Several cities across the country have decided to suspend enforcement of imposed buffer zones around local abortion facilities following the recent Supreme Court ruling that struck down such free speech-free zones as unconstitutional.
As previously reported, last month, the high court unanimously ruled against a Massachusetts law that restricted free speech in areas within 35 feet of abortion facilities. While the court had differing views as to why the law was problematic, Chief Justice John Roberts outlined that the law was too broad and cut off more speech than necessary to achieve the government’s interests in “public safety.”
“Petitioners wish to converse with their fellow citizens about an important subject on the public streets and sidewalks—sites that have hosted discussions about the issues of the day throughout history,” he wrote. “Respondents assert undeniably significant interests in maintaining public safety on those same streets and sidewalks, as well as in preserving access to adjacent healthcare facilities.”
“But here the Commonwealth has pursued those interests by the extreme step of closing a substantial portion of a traditional public forum to all speakers,” Roberts continued. “It has done so without seriously addressing the problem through alternatives that leave the forum open for its time-honored purposes. The Commonwealth may not do that consistent with the First Amendment.”
The case had been brought by a 77-year-old woman who regularly sought to speak to abortion-minded mothers at abortion facilities, but found that the law made it difficult for her to effectively communicate.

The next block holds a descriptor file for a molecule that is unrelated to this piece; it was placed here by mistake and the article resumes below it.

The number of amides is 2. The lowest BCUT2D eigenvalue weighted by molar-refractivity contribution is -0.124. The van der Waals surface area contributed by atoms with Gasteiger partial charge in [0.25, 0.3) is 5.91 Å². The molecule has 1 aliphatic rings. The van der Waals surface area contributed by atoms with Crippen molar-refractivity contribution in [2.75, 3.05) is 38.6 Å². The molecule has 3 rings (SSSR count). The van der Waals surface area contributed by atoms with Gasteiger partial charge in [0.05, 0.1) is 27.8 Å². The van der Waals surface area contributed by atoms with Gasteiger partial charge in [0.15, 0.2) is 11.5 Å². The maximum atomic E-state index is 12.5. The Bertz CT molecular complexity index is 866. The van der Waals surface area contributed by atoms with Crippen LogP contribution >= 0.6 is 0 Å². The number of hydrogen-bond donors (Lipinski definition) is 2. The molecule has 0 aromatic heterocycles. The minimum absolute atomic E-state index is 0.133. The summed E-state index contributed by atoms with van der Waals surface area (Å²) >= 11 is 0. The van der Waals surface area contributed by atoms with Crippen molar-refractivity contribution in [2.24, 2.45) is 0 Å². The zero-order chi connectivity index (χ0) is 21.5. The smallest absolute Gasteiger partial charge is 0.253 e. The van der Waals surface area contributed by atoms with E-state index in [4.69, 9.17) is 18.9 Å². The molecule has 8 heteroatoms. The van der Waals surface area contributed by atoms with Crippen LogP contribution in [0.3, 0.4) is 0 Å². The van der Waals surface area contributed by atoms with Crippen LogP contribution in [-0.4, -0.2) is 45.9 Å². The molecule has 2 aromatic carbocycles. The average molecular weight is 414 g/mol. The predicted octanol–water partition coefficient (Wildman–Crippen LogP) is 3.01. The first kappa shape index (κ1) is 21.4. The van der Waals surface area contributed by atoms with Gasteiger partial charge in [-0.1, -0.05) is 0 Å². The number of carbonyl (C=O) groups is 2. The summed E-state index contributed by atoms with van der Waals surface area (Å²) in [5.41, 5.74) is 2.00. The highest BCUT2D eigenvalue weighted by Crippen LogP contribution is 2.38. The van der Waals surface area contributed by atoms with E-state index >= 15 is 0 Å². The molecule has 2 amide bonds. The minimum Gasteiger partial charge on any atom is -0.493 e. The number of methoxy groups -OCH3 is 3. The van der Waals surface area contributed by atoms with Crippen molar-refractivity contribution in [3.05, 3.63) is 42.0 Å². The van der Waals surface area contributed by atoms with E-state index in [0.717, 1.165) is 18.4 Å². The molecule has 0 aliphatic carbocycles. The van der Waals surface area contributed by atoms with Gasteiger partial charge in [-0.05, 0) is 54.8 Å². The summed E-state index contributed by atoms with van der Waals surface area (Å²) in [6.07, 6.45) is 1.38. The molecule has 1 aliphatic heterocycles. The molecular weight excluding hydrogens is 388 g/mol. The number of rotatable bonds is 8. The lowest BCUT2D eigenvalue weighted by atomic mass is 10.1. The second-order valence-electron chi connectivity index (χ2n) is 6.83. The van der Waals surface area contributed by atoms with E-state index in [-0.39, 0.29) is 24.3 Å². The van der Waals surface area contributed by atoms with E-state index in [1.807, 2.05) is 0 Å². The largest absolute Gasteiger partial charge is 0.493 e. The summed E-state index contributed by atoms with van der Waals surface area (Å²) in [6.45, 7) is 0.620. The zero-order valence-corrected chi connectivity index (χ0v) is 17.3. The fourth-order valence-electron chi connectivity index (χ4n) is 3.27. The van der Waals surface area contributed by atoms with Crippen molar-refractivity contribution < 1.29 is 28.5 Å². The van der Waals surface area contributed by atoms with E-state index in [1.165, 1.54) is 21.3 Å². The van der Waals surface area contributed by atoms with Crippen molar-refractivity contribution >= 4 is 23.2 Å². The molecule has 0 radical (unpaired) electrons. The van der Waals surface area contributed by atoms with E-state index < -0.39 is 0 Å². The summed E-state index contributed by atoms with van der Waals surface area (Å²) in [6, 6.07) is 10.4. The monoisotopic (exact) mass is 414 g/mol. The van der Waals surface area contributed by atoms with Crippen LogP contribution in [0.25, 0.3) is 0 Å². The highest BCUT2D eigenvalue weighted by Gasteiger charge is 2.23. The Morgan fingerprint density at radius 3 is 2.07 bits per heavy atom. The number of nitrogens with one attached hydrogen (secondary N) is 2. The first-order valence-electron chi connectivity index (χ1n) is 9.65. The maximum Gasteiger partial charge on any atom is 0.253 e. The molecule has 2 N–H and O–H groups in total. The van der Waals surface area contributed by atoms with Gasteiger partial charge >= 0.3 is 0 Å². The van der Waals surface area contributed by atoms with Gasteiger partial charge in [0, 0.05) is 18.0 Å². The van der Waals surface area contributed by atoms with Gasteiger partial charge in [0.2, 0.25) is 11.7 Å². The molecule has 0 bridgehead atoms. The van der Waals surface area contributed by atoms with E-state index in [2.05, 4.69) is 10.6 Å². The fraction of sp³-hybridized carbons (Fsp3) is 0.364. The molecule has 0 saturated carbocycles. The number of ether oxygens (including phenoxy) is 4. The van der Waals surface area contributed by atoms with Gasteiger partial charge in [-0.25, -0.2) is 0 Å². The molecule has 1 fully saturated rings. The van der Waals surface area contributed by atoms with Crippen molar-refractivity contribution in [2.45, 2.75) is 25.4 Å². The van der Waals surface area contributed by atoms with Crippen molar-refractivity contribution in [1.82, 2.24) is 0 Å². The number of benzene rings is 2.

In response to the Supreme Court’s unanimous ruling, a number of cities across the nation are rethinking similar buffer zones, and some have halted enforcement of the law until city council members further contemplate whether the restriction can legally remain on the books.
Burlington, Vermont City Attorney Eileen Beachwood recently suspended enforcement of the city’s 2012 buffer zone, which likewise restricted speech within 35-feet of an abortion facility. She told local radio station WAMC that she intends to ask Burlington City Council to eliminate the prohibition from the law, while leaving language that bans obstruction of entrances and exits.
“Our plan is to ask the City Council to amend the ordinance by removing that section of the law,” Beachwood explained. “The City Council also probably will then take a look at are there other things that can be included in the ordinance that would be constitutional following the court’s ruling. So, for example, the court suggested to Massachusetts that it could have tried a number of other prohibitions on conduct.”
Michael May, city attorney for Madison, Wisconsin, also decided to discontinue enforcement of a law that was just passed in February, which restricted pro-lifers from coming within eight feet of a person within 60 feet of an abortion facility.
“In light of the Supreme Court decision, we suspended enforcement to figure out what, if anything, is left of the ordinance,” he told reporters.
Likewise, city council members in Portland, Oregon voted last night to repeal a 39-foot buffer zone that it had unanimously approved last November. The ordinance had forced Christians to stand on the other side of the street as they pleaded with women to allow their child the right to life.
Alliance Defending Freedom (ADF) Senior Legal Counsel Matt Bowman told reporters that the Supreme Court decision was proper, and that he is pleased that cities are aligning with the precedent.
“The government cannot gag speech just because it doesn’t reflect the government’s views or the views of abortionists,” he stated. “The Supreme Court has now made it even more clear that public streets and sidewalks are places where free speech is highly protected.”